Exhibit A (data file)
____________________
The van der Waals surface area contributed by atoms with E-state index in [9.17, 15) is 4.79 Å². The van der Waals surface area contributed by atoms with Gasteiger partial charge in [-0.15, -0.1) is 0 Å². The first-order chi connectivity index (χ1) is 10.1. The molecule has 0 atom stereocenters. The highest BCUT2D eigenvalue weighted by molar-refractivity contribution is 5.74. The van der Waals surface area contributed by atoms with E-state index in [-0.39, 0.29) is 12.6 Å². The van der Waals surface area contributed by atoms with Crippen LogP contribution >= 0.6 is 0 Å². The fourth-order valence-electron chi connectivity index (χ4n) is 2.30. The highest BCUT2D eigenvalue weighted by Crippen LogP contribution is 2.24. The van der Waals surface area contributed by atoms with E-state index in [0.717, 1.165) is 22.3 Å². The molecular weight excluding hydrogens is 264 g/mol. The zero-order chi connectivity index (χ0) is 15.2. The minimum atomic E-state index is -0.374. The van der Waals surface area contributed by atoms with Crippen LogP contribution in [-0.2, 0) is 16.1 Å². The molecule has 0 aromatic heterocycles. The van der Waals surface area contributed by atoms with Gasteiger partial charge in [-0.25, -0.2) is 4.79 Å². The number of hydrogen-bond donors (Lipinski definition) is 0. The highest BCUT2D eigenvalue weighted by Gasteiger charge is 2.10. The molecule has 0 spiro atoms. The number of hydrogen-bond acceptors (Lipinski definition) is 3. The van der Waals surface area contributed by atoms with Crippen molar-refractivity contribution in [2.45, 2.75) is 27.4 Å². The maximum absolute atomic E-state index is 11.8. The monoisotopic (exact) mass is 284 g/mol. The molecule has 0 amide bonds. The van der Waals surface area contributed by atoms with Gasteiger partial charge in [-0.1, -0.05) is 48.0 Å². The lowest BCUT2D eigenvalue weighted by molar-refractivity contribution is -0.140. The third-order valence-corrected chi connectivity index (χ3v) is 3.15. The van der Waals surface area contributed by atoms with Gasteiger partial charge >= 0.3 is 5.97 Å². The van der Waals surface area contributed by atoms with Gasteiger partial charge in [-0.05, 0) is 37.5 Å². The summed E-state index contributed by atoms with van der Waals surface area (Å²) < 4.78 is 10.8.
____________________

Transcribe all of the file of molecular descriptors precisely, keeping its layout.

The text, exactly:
The van der Waals surface area contributed by atoms with E-state index in [9.17, 15) is 4.79 Å². The van der Waals surface area contributed by atoms with Gasteiger partial charge in [-0.15, -0.1) is 0 Å². The first-order chi connectivity index (χ1) is 10.1. The molecule has 0 atom stereocenters. The highest BCUT2D eigenvalue weighted by molar-refractivity contribution is 5.74. The van der Waals surface area contributed by atoms with E-state index in [-0.39, 0.29) is 12.6 Å². The van der Waals surface area contributed by atoms with Crippen LogP contribution >= 0.6 is 0 Å². The fourth-order valence-electron chi connectivity index (χ4n) is 2.30. The highest BCUT2D eigenvalue weighted by Crippen LogP contribution is 2.24. The van der Waals surface area contributed by atoms with E-state index in [0.717, 1.165) is 22.3 Å². The molecular weight excluding hydrogens is 264 g/mol. The zero-order chi connectivity index (χ0) is 15.2. The minimum atomic E-state index is -0.374. The van der Waals surface area contributed by atoms with Crippen LogP contribution in [-0.2, 0) is 16.1 Å². The molecule has 0 aromatic heterocycles. The van der Waals surface area contributed by atoms with Gasteiger partial charge in [-0.25, -0.2) is 4.79 Å². The number of hydrogen-bond donors (Lipinski definition) is 0. The highest BCUT2D eigenvalue weighted by Gasteiger charge is 2.10. The molecule has 0 spiro atoms. The number of hydrogen-bond acceptors (Lipinski definition) is 3. The van der Waals surface area contributed by atoms with Crippen molar-refractivity contribution in [2.45, 2.75) is 27.4 Å². The maximum absolute atomic E-state index is 11.8. The monoisotopic (exact) mass is 284 g/mol. The molecule has 0 amide bonds. The van der Waals surface area contributed by atoms with Gasteiger partial charge in [-0.1, -0.05) is 48.0 Å². The lowest BCUT2D eigenvalue weighted by molar-refractivity contribution is -0.140. The third-order valence-corrected chi connectivity index (χ3v) is 3.15. The van der Waals surface area contributed by atoms with Gasteiger partial charge >= 0.3 is 5.97 Å². The van der Waals surface area contributed by atoms with Gasteiger partial charge in [-0.05, 0) is 37.5 Å². The summed E-state index contributed by atoms with van der Waals surface area (Å²) < 4.78 is 10.8.